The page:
The office segment accounted for 44% of the total investment volumes recorded in the CEE during the first three quarters of 2022 and 39% in Q3. The acquisition of Generation Park Y in Poland was the major office transaction reported in CEE in Q3 2022. Also, Google’s acquisition of The Warsaw Hub in Poland remains the landmark investment transaction of the year.


As most of the restrictions related to the COVID-19 pandemic were removed across CEE, occupier demand and rental rates continued recovering in many locations, along with improved footfall and retail sales. However, supply-chain disruptions and escalated energy prices will elevate inflation, adversely impacting households’ purchasing power and the need to optimise costs for retailers and developers.


Nowadays, development activity in the retail property markets in the CEE region primarily focuses on refurbishments and extensions of existing shopping centres, as well as the construction of smaller retail parks and retail convenience schemes in regional towns.

The CEE region is still attracting new brands, which announced their plans to enter the markets in 2022. In addition to international retailers, CEE also benefits from the increased demand of Ukrainian firms to expand to compensate for the losses caused by ongoing Russia’s invasion of their home country.

In Q3 2022, prime retail rents were subject to an upward correction in the segment of shopping malls across CEE, mainly due to increasing energy prices. Positive prime rent dynamics also continued in relation to retail parks, particularly explicitly in Poland (+24% y/y), driven by relatively robust occupier demand. At the same time, prime high street rents softened in Poland and Hungary.


The surging inflation remains the main challenge for the retail market across CEE, as, among other things, it leads to the erosion of purchasing power of the population and increases service charges in the properties.


Retail retained its liquidity across CEE, with investment volumes in the sector almost doubling in Q1–Q3 2022 compared to last year’s respective period. The key investment deal closings in the retail property sector include the sales of 50% of the M1 portfolio and 49% of EPP shares in Poland and the portfolio of Tesco shopping centres in Hungary and Czechia.


Investment volumes of over EUR2 bn for Q3 are substantial, albeit lower than the previous two quarters. This reflects the slowdown in transaction activity experienced since Q1 this year. Key deal closings this quarter (sale of Generation Y, Warsaw office by Skanska (PL), Hillwood’s Project Danica industrial portfolio (PL), and Prime Kapital ‘s sale of its Retail portfolio (RO) are transactions agreed upon and contracted at the start of the year.


Investors are all currently adjusting to the increased interest rate environment and the threat of recession; as such, we expect activity to reduce until there is more stability and visibility in the economic climate. In the meantime, current deals are taking longer to close, but within this context, we expect the usual uptick in the volume of last quarter’s deal closures.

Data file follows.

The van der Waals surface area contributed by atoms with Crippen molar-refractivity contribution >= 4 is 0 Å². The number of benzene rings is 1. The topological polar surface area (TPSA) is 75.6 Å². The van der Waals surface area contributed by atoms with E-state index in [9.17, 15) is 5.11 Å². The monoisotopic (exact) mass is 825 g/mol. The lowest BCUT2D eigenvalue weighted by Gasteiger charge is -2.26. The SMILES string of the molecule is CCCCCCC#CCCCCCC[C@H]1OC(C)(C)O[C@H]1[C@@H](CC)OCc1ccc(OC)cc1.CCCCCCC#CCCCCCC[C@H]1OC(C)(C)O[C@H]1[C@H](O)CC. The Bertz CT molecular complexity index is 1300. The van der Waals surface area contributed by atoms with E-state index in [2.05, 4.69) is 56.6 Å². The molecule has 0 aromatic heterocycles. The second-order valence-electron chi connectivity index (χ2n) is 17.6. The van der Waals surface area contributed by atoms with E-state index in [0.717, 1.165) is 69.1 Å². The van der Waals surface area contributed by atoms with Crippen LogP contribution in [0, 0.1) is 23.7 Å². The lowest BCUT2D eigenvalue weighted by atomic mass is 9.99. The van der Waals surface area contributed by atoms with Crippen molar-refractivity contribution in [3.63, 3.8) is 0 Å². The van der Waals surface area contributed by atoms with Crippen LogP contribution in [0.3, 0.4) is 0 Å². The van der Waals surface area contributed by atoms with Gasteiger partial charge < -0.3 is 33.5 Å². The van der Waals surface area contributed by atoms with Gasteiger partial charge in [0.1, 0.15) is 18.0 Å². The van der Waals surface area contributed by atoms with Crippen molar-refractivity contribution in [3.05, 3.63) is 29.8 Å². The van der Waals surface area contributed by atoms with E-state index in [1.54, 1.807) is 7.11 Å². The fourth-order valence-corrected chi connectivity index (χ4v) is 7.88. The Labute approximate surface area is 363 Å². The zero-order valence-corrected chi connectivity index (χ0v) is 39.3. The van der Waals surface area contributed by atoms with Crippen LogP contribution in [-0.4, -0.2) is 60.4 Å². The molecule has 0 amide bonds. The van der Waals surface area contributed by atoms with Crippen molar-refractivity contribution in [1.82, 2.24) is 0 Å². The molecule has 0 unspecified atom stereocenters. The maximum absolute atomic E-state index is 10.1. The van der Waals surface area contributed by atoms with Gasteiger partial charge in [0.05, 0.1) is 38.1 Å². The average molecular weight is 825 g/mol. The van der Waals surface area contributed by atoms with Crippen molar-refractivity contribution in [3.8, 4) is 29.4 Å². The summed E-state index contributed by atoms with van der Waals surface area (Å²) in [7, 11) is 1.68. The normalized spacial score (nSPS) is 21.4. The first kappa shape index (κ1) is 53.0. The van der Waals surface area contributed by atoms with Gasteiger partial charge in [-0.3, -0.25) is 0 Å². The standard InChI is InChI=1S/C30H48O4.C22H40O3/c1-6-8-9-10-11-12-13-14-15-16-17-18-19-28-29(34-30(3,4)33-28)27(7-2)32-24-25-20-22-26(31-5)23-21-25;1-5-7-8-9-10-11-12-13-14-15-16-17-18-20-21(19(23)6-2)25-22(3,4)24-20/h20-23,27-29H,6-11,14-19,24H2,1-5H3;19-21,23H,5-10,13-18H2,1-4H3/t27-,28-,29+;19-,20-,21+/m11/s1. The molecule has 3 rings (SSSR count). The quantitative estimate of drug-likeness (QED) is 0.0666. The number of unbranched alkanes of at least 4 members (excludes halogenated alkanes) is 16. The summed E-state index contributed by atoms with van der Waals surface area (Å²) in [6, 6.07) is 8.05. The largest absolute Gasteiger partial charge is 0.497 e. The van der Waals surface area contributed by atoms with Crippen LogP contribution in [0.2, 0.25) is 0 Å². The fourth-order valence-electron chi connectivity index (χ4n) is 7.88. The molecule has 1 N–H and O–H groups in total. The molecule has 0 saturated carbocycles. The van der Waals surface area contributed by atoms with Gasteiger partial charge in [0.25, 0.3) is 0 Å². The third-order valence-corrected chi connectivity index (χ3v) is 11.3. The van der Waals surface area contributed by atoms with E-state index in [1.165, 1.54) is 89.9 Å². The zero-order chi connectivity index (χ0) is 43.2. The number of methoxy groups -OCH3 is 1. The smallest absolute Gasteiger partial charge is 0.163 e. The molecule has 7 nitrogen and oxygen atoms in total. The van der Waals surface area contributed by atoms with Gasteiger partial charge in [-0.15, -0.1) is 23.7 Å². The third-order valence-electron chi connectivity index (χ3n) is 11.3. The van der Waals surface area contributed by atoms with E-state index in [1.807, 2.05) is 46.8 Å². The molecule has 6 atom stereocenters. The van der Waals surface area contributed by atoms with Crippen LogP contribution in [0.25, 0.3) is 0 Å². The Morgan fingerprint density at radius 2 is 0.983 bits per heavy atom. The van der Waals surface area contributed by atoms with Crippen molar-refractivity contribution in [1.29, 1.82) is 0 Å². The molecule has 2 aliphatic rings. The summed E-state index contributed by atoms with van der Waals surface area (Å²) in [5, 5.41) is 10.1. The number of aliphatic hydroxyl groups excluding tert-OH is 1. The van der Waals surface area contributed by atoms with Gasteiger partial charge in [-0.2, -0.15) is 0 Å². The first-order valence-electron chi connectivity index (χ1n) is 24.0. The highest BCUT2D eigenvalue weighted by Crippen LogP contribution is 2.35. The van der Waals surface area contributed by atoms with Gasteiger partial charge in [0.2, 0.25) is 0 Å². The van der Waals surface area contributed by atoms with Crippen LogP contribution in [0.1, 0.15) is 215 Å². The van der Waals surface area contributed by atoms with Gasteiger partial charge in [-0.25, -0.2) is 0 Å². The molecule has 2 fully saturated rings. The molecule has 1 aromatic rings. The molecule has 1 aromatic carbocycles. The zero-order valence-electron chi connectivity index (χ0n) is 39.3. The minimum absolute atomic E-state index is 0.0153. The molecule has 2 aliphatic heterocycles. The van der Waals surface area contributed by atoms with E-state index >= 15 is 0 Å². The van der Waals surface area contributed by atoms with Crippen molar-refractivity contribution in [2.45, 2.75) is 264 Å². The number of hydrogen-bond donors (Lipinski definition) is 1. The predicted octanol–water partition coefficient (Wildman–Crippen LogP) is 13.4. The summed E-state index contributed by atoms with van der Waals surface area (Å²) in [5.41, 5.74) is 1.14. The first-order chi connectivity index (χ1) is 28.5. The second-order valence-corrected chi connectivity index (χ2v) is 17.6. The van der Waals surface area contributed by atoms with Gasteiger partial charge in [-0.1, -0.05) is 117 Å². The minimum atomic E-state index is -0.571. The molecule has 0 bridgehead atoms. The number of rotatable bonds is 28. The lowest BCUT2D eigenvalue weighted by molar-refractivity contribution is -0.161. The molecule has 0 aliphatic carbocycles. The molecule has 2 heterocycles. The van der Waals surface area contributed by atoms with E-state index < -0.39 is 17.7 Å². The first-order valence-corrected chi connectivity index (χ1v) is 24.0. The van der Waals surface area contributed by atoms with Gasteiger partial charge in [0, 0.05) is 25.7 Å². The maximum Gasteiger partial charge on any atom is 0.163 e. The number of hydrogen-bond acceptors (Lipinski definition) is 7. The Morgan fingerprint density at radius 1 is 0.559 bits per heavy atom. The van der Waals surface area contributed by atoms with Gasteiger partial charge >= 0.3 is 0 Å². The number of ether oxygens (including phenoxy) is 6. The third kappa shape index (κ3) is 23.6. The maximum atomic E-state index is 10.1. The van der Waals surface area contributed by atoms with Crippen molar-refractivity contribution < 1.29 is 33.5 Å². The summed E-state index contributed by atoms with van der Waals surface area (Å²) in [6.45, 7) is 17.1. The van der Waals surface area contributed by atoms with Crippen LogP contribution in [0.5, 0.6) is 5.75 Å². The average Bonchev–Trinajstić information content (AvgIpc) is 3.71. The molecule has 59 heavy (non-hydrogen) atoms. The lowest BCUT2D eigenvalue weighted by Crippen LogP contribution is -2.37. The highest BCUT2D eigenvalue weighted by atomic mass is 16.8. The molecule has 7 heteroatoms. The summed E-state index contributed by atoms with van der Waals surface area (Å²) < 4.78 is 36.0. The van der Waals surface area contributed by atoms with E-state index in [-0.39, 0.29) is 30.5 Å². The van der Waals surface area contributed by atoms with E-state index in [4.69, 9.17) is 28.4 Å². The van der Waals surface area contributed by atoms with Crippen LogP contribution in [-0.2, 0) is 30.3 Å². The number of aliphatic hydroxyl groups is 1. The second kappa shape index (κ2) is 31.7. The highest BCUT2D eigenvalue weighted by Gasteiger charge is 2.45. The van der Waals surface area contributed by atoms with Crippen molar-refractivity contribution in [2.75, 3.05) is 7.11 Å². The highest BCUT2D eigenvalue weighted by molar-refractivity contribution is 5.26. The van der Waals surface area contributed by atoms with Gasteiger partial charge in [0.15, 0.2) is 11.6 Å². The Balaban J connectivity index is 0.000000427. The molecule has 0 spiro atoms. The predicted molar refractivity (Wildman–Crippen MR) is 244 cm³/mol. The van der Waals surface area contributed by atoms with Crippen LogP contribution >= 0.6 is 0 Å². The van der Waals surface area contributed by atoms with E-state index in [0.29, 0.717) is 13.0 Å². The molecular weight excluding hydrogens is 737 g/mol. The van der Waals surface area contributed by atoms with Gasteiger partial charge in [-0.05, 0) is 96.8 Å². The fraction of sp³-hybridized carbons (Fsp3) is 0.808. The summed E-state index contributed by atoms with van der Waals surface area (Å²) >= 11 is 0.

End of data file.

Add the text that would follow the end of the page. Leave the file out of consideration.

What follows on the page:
Yields across all sectors have softened and may continue to do so into 2023. Higher yielding real estate such as retail warehousing, regional offices, or non-CBD office and some SEE markets are expected to show some resilience as they maintain a positive arbitrage to the new cost of debt. The presence of local capital in these deals and markets also allows some consistency. Traditional pan-European investors have money but take longer to engage in new transactions.


Relative value (price per sqm) and pockets of strong, structural rental growth remain key drivers attracting CEE investors.


The global hotel sector continued its rebound from the COVID-19 crisis during Q3 2022. This was also true in the CEE region, with average revenues per available room (RevPAR) across the CEE-6 capitals (Bratislava, Bucharest, Budapest, Prague, Sofia, Warsaw) increasing by about 92% in Q3 2022 compared to the same period last year. However, when compared to the pre-COVID period, the CEE-6 average remains about 6% below September 2019 levels, while the European RevPAR has been above 2019 levels since May this year and reached 14.5% RevPAR premium in September 2022. The main reason was a slower recovery in Budapest, Prague, and Sofia, while the hotel markets in Bratislava, Warsaw, and Bucharest already recorded RevPAR above 2019 levels. Overall, the performance in the CEE region was primarily hindered by the low occupancy (on average 14% lower than in Q3 2019). This was to some extent offset by the strong ADRs growth, with the CEE-6 average surpassing 2019 levels by 8% in September 2022.


Hotel investment activity was limited during Q1–Q3 2022, with the transaction volume across the CEE region totalling only EUR 120M, reflecting an 88% decline compared to Q1–Q3 2019. While some hotels have been brought to market, the deal progress has been relatively slow. Investors follow important geopolitical and macroeconomic issues such as Russia’s invasion of Ukraine, the energy and food crisis, tensions between Hungary and the European Commission, escalating inflation and interest rates, the lack of labour, and recession concerns. These issues impact the perceived risks and costs of financing, further altering expected returns, and prompting investors to remain cautious. At the same time, rising concerns and re-financing challenges will likely moderate the sellers’ price expectations. This, combined with improvements in hotel performances, the anti-inflationary nature of hotel real estate, the wall of capital, and investor appetite for the CEE region, should allow for increased transaction volumes in 2023.